Nolbu was very greedy and mean, but his little brother Heungbu was generous and loving. When their father died, Nolbu forced Heungbu and his wife and two children to leave so he could keep the fortune for his own family. Heungbu left, and his family lived in poverty while Nolbu prospered.
One day, Heungbu and his wife were out working in the garden when they saw a snake climbing up a tree to eat a baby swallow. Heungbu chased the snake away and repaired the baby swallow’s broken leg. The little swallow gave him a seed to show her gratitude.
The seed grew into an enormous gourd plant, inside of which, when they split open the gourds, Heungbu and his wife found expensive jewels. Soon, everyone knew that Heungbu had become rich—including jealous Nolbu.
He asked Heungbu about his sudden change of fortune, and Heungbu told him honestly. So Nolbu found a swallow, broke its leg, and forced it to give him a seed when he treated the wound. But instead of jewels, the gourds from this seed contained thieves, who stole all of Nolbu’s possessions.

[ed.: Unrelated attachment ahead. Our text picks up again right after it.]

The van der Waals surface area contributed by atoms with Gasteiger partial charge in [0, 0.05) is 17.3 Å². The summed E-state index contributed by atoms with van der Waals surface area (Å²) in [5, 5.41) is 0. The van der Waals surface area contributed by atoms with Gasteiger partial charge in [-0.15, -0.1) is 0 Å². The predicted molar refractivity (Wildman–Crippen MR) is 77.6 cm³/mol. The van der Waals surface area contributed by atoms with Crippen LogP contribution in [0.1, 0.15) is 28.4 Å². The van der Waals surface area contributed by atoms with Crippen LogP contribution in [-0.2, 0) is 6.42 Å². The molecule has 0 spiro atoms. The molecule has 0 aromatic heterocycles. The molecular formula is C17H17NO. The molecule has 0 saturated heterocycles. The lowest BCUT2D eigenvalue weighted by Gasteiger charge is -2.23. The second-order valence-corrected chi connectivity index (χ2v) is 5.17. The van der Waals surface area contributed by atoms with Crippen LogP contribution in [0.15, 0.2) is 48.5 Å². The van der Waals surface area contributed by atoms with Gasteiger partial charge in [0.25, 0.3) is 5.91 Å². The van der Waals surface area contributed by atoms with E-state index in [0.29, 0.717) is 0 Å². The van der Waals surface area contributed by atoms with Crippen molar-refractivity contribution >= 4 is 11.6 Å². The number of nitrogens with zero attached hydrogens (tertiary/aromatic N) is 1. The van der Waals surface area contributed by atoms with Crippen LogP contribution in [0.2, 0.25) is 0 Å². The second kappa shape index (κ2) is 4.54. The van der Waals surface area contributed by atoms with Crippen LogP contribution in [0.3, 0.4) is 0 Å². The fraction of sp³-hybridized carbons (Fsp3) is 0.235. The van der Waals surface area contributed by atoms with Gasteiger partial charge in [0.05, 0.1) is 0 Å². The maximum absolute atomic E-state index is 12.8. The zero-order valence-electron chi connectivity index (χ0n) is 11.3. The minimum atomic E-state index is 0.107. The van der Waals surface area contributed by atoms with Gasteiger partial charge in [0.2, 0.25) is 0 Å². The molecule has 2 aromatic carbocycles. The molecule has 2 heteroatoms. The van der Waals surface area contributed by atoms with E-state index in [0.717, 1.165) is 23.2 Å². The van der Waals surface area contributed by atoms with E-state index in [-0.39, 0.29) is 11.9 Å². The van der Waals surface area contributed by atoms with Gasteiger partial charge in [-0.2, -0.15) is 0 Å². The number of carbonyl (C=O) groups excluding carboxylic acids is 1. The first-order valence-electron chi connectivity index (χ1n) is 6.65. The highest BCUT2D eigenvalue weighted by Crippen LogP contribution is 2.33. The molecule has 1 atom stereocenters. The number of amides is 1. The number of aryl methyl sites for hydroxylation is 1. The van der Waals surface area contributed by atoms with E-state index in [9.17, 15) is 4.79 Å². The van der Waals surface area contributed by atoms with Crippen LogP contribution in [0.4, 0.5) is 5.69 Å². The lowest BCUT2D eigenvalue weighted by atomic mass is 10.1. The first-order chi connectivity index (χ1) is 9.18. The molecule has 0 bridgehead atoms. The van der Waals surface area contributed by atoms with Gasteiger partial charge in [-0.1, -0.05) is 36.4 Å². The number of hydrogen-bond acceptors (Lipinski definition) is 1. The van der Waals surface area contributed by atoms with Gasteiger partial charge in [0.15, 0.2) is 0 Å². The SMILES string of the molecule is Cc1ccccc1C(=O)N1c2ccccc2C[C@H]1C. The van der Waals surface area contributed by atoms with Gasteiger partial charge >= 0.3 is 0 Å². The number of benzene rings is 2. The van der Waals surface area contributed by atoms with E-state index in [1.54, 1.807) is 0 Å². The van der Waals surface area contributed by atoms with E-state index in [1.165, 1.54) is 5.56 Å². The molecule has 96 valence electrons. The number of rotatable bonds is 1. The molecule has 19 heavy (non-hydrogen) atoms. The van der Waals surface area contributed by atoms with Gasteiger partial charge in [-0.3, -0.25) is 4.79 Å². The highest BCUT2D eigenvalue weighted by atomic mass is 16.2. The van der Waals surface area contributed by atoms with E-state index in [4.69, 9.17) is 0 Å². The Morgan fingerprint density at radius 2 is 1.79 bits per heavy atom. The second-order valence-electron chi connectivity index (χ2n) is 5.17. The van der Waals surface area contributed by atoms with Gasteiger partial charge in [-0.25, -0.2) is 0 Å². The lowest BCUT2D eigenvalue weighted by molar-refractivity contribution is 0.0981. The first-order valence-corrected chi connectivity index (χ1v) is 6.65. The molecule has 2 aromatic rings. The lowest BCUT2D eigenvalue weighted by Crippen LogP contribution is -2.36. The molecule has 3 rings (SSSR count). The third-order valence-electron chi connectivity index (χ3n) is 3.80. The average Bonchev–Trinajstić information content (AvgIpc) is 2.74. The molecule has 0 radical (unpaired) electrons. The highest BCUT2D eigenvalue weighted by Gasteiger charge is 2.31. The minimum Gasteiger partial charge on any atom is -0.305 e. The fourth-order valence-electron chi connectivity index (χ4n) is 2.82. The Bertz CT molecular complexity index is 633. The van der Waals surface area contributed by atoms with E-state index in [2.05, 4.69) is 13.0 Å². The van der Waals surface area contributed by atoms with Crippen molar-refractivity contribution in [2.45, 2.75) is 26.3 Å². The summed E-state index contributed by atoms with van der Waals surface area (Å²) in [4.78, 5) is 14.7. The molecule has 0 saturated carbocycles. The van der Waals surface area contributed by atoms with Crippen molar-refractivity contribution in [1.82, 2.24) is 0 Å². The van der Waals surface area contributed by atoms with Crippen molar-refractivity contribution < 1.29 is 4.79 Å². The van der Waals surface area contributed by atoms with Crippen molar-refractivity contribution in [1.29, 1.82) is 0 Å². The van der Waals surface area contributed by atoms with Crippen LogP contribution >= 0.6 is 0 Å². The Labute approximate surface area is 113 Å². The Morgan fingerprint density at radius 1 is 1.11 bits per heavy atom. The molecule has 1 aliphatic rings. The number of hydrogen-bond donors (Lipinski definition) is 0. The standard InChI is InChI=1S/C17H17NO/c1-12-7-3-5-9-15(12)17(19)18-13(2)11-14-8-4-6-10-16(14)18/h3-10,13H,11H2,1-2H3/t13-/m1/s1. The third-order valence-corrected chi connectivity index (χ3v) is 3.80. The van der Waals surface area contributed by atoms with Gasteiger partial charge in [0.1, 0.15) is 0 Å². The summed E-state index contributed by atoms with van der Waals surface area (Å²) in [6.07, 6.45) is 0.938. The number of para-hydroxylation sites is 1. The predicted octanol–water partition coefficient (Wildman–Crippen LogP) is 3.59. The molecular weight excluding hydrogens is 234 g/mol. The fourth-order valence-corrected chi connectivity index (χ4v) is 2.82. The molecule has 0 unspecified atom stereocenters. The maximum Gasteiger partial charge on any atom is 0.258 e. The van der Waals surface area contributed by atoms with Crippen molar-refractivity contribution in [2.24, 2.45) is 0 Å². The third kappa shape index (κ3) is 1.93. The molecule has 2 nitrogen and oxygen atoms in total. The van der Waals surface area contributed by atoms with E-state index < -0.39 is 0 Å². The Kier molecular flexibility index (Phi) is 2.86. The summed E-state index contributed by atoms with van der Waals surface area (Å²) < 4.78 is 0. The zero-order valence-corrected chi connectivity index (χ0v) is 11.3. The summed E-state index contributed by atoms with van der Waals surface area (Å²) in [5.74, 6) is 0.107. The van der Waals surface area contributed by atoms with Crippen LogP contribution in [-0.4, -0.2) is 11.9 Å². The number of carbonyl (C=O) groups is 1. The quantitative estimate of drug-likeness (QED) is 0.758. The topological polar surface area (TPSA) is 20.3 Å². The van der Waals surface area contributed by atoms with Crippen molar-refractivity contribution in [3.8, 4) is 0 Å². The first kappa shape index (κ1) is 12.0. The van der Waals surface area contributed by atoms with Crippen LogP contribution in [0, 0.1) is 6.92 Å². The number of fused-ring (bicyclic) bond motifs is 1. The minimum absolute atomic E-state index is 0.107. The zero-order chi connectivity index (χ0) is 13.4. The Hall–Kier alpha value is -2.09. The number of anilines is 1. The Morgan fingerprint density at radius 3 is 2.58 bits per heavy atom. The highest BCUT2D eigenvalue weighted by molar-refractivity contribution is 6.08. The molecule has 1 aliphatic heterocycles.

Shaken, Nolbu begged Heungbu for forgiveness. Of course the generous Heungbu forgave his brother, and they all lived in harmony for the rest of their days.
The version my students from group ten presented this very folktale, but instead of jewels in a gourd, our Heungbu found a watch in a ramen box, and Nolbu put a band-aid on the swallow’s neck to make her better again. There was also an odd moment when Nolbu told his wife, “Go to the bed,” inexplicably drew two rectangles and the letter “19” on the board, and grabbed her by the neck for a fake kiss.
But I chalk that up to creative license.
Sidenote: for some reason, typing “Heungbu” is fantastically difficult for me to type. I’ve yet to do it correctly on the first try.